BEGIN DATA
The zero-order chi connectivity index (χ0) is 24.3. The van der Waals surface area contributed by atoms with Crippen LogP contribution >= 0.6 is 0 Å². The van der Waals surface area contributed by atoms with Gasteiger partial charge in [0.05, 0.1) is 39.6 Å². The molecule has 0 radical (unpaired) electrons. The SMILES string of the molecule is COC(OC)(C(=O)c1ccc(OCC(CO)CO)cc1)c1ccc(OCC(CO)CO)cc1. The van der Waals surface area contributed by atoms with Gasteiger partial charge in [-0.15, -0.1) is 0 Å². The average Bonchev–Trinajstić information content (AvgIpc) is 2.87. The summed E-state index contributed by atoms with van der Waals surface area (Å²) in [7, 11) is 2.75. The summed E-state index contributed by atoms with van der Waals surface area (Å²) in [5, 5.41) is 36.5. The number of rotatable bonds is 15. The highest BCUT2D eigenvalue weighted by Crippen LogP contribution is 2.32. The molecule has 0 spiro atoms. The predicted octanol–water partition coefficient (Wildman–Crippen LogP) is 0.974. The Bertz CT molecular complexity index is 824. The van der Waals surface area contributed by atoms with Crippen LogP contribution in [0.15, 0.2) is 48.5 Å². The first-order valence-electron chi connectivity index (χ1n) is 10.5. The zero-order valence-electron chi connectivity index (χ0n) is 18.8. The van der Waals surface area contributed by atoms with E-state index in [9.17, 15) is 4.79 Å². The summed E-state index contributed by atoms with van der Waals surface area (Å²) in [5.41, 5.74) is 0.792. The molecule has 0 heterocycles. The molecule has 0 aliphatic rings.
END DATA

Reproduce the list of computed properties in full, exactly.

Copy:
The zero-order chi connectivity index (χ0) is 24.3. The van der Waals surface area contributed by atoms with Crippen LogP contribution >= 0.6 is 0 Å². The van der Waals surface area contributed by atoms with Gasteiger partial charge in [0.05, 0.1) is 39.6 Å². The molecule has 0 radical (unpaired) electrons. The SMILES string of the molecule is COC(OC)(C(=O)c1ccc(OCC(CO)CO)cc1)c1ccc(OCC(CO)CO)cc1. The van der Waals surface area contributed by atoms with Gasteiger partial charge in [-0.15, -0.1) is 0 Å². The average Bonchev–Trinajstić information content (AvgIpc) is 2.87. The summed E-state index contributed by atoms with van der Waals surface area (Å²) in [7, 11) is 2.75. The summed E-state index contributed by atoms with van der Waals surface area (Å²) in [5, 5.41) is 36.5. The number of rotatable bonds is 15. The highest BCUT2D eigenvalue weighted by Crippen LogP contribution is 2.32. The molecule has 0 spiro atoms. The predicted octanol–water partition coefficient (Wildman–Crippen LogP) is 0.974. The Bertz CT molecular complexity index is 824. The van der Waals surface area contributed by atoms with Crippen LogP contribution in [0.15, 0.2) is 48.5 Å². The first-order valence-electron chi connectivity index (χ1n) is 10.5. The zero-order valence-electron chi connectivity index (χ0n) is 18.8. The van der Waals surface area contributed by atoms with E-state index in [9.17, 15) is 4.79 Å². The summed E-state index contributed by atoms with van der Waals surface area (Å²) in [5.41, 5.74) is 0.792. The molecule has 0 heterocycles. The molecule has 0 aliphatic rings.